banned for use/manufacture in the U.S.
Found in these people:
Found in these locations:
Upstate New York, NY
Banned industrial insulators and lubricants. Residual environmental contamination results in continued exposures.
Laboratory animals. In animal studies, PCBs cause a wide variety of effects including liver and thyroid tumors; kidney, gastrointestinal, immune, urinary tract, and reproductive toxicity; altered lipid and carbohydrate metabolism; nail and nail bed changes; reduced fertility and birth defects. Specific birth defects include reproductive tract and skeletal abnormalities. PCBs are endocrine disruptors because they alter thyroid and adrenal hormone levels and function. PCBs cause significant neurotoxicity, including decreased exploratory behavior, learning, spatial and non-spatial discrimination, auditory deficits and altered levels of brain neurotransmitters (dopamine and serotonin) (ATSDR 2000b).
Humans. The effects of PCBs have been studied in humans who were exposed through diet, work, and industrial accidents. PCBs are reasonably anticipated to be human carcinogen (NTP 2002). They are associated with skin, liver, biliary tract, and intestinal cancers. Other effects of PCBs include respiratory effects, gastrointestinal damage (nausea, vomiting, abdominal pain), eye irritation, increased susceptibility to infection, and hypothyroidism (ATSDR 2000b, Persky, et al. 2001). Other possible health effects associated with PCB exposure are menstrual irregularities and decreased fertility in women. Inconsistent associations have been noted with non-Hodgkin's lymphoma, breast cancer, cardiovascular disease, sperm and fertility in males, low birth weight and head circumference (ATSDR 2000b). PCB exposure in the womb or during lactation is also associated with decreased IQ and impaired psychomotor development, decreased immune function, altered liver enzyme and lipid levels, and skin disease (chloracne) (ATSDR 2000b).
Polychlorinated biphenyls, or PCBs, are toxic, persistent, bioaccumulative, and lipophilic ("fat-loving"). This means that PCBs build up and are stored in fatty tissues and fluids, such as breast milk, and can be passed on to fetuses and infants during pregnancy and lactation. In humans PCBs are linked to increased rates of a number of cancers, including malignant melanoma; non-Hodgkin's lymphoma; and brain, liver, and lung cancer. PCB poisonings in humans have caused fetal and infant death, birth defects, and brain damage in children exposed in the womb. PCBs are known to interfere with hormonal processes. In 1976, the manufacture of PCBs was banned in the United States because of concern for human health impacts, but are still widely found in the general population of the U.S.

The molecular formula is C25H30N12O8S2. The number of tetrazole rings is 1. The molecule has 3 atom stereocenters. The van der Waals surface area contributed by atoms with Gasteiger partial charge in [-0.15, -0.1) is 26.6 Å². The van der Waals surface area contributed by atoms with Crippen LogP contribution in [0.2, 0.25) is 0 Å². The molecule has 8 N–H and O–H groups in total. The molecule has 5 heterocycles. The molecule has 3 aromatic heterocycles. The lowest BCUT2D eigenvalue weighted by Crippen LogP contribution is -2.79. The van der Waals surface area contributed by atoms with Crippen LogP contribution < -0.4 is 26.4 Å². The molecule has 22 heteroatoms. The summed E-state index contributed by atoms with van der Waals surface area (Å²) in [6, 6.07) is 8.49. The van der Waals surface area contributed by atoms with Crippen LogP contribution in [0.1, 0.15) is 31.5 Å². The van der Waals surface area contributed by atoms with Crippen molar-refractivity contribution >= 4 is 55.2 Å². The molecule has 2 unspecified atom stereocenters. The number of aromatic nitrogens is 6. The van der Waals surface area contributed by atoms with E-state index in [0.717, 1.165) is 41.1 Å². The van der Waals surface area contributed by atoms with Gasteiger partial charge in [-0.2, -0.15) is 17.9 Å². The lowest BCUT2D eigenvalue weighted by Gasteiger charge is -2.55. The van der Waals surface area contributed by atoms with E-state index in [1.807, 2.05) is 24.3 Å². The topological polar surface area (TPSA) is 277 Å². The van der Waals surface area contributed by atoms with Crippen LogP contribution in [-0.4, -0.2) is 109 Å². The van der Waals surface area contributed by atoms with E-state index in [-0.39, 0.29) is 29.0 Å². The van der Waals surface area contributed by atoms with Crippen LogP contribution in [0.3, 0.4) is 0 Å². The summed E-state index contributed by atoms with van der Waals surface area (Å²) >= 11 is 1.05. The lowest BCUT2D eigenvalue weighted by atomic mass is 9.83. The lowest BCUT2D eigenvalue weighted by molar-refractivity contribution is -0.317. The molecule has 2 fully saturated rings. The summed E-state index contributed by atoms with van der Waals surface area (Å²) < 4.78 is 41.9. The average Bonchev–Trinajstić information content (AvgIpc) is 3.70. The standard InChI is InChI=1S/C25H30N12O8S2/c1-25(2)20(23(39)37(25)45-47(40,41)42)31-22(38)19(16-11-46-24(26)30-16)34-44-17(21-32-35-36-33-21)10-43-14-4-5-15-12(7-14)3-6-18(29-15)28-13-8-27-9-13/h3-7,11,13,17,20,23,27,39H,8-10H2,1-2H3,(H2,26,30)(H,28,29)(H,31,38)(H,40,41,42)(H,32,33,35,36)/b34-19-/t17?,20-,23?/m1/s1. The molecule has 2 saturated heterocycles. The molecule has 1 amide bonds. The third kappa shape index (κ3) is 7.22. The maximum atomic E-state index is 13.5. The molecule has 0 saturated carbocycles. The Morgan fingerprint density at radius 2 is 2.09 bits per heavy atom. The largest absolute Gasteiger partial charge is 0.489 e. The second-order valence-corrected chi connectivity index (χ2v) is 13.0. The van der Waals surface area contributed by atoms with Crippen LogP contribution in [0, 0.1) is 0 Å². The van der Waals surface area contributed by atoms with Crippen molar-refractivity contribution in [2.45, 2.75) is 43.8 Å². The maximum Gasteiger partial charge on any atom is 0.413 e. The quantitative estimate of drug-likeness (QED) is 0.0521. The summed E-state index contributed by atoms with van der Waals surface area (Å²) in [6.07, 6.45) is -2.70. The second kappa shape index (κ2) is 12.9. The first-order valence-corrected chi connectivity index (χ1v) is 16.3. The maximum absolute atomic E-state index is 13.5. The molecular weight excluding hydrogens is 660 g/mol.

In humans, PCBs are associated with skin lesions, thyroid disruption, and altered menstrual cycling, as well as damage to the nervous, immune, and cardiovascular systems. PCB exposure in the womb or during lactation is also associated with decreased IQ and impaired psychomotor development, decreased immune function and skin disease (chloracne) (ATSDR 2000b). The National Toxicology Program considers several PCB mixtures to be "reasonably anticipated" human carcinogens (NTP 2002). Likewise, EPA considers PCBs to be "probable" human carcinogens (EPA 2002b).
In laboratory animals, PCBs are known to cause cancer and damage to the reproductive, endocrine, immune, and nervous systems. In addition, PCBs damage the kidney and gastrointestinal tract, and cause birth defects.
PCB-176 has been found in 2 of the 26 people tested in EWG/Commonweal studies.
Top health concerns for PCB-176 (References)
|health concern or target organ||weight of evidence|
|Brain and nervous system||unknown|
|Immune system (including sensitization and allergies)||limited|
Results for PCB-176
in blood serum (lipid weight)
- geometric mean: 0.000571 ng/g (lipid weight) in blood serum
- found in 2 of 26 people in the group
|0||ng/g (lipid weight) in blood serum||0.00773|
Detailed toxicity classifications (References)
|Nervous system toxicity - weight of evidence unknown/unassessed||ATSDR (2000). Toxicological profile for polychlorinated biphenyls (PCBs): Health effects chapter. http://www.atsdr.cdc.gov/tfacts17.html|
|Limited evidence in humans - immune system toxicity||ATSDR (2000). Toxicological profile for polychlorinated biphenyls (PCBs): Health effects chapter. http://www.atsdr.cdc.gov/tfacts17.html|